Joining in the act
Three companies provide the spine of major classical tours in England. All three have works from the set books lists on show this autumn. And, thanks to two recent appointments, all three now have education officers providing a programme of workshops to help students make discoveries about plays (and a novel) they are studying. Each company, takes a distinct approach to education work.
Longest established is Cambridge Theatre Company's Andy Holland. Working with GCSE, A-level or older students, he applies Stanislavsky acting techniques to texts. With Emma, the current Cambridge tour, this means using the novel alongside director Mike Alfreds' script. The aim is to examine the story from individual characters' viewpoints rather than as a whole. Why do characters behave as they do? Is there a gap between their real and stated motives?
Working in groups, the class (he has handled up to 35 but prefers as few as 12) adopt characters, examining what they say and do, and what others say of them. The narrator is included and a seeming detail, that Mr Knightley is described as 37 or 38, becomes significant: the uncertainty makes the narrative voice seem more a gossipy neighbour than omniscient, while the group considering Knightley realise the kind of decisions actors must make - you can't play him without knowing his exact age.
Students make interesting responses, like the person who decided Emma must be lonely and adopts Harriet "trying to make another version of herself, to live for her as she is frightened". They discover real motivation can be so secret the character is unaware of it.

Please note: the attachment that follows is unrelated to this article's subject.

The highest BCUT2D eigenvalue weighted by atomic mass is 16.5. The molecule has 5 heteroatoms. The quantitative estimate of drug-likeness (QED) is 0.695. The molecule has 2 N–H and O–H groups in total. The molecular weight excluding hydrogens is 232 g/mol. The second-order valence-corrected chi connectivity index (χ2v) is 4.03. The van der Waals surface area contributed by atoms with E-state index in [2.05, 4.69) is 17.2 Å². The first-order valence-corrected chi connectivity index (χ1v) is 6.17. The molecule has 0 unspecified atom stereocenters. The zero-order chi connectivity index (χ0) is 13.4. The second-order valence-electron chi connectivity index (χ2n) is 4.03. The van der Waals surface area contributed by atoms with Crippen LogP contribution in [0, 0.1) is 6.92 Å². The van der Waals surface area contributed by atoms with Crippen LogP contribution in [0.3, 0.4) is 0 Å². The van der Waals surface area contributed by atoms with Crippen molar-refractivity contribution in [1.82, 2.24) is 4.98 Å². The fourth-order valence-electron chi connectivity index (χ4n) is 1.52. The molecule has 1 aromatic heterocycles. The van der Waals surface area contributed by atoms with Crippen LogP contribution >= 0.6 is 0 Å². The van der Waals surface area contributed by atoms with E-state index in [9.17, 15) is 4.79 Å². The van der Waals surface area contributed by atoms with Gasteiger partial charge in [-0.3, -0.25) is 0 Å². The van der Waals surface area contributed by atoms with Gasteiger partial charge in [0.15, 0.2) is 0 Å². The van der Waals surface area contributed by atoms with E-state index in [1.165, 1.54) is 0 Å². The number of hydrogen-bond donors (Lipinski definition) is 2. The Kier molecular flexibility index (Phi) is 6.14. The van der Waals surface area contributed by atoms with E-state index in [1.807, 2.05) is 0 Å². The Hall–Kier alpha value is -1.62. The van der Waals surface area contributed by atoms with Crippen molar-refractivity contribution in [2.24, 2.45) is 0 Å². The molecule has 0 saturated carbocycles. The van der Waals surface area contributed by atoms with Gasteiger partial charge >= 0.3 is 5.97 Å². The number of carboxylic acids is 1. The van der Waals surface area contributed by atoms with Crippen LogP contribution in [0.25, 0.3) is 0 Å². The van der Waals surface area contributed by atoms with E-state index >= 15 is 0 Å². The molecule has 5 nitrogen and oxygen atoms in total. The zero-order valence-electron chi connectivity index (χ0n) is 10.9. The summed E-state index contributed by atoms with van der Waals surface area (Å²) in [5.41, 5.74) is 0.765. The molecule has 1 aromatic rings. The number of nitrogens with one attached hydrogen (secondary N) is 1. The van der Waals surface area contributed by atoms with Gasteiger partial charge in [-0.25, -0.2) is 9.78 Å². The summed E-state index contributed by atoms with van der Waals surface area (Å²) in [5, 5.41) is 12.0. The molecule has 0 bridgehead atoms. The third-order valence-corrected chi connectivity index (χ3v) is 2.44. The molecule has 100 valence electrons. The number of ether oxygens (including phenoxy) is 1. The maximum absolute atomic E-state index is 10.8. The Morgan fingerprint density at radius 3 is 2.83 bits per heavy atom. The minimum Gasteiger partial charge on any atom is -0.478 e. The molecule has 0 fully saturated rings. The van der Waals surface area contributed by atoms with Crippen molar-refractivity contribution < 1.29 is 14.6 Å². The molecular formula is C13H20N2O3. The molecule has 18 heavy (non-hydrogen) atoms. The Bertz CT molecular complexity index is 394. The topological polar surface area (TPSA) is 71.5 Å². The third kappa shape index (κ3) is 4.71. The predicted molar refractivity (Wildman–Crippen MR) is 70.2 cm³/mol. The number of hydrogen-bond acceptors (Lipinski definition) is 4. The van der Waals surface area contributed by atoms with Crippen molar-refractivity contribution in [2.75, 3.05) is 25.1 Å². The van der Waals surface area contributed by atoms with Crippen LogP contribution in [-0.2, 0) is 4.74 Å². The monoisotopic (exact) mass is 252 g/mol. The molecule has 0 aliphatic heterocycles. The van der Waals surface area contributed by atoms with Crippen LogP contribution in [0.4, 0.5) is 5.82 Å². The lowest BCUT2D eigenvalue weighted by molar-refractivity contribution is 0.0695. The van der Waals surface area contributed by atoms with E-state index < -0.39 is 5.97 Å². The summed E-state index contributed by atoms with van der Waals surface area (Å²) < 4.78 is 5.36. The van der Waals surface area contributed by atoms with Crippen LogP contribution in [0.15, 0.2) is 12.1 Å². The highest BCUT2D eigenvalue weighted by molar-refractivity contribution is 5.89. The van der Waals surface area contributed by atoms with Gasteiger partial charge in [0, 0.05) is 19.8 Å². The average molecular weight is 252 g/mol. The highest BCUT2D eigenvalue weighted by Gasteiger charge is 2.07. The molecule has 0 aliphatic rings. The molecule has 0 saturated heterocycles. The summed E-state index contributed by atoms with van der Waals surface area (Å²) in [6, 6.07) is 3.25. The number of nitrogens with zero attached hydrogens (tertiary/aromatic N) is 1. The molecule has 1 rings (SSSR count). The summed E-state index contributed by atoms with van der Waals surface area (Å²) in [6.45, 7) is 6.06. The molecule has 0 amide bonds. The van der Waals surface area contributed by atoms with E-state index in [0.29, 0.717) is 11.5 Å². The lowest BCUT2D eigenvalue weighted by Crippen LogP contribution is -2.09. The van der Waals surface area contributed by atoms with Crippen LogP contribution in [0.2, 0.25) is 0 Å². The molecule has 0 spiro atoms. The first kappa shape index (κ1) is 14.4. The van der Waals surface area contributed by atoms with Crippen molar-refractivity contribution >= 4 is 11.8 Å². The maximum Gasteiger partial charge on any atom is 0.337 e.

Good workshops respond to ideas each student group creates, extending and focusing them, while taking students into areas they had not considered. One direction Andy Holland finds useful is to lead students from going overboard on emotions, learning "Emotions take care of themselves if you know the character and their motivation".
His workshops cost about Pounds 65 (Pounds 95 if actors are also involved) and runs at least 2 hours. The longer the better, as Holland finds too often sessions end just as students are reaching the most creative point. Though he appreciates basic information about a group - have they yet studied the play? - he avoids views on the group or individuals in it so he can meet each class without prejudice. And he always stresses Cambridge's approach is just one possible route into a play. (071 401 9797) Fiona Lesley came to English Touring Theatre six months ago and has been working with young people at key stage 3, GCSE and A-level. She defines her job as needing "educational awareness, good dialogue with teachers and direct contact with students". If theatre skills lie at the root of Andy Holland's work, she focuses on language and theatrical context, reflecting English Touring Theatre director Stephen Unwin's concern for clarity and attention to language. Contemporary resonances arise through organic, intuitive means. The question asked in workshops is not "What is this play about" but "What is happening to this character here?" "It's fundamentally a very simple, clear process but it leads to a very intricate, complex mechanism. When you accept the craft of a play as your starting point, you become involved in a web of very deep, complicated processes". Working with both English and drama students, she has been examining Shakespeare's language of love in the context of this autumn's tour of As You Like It. A visit to the production is sandwiched some four to six weeks between initial and follow-up workshops. The timing aims to allow teachers to incorporate material within their own classwork.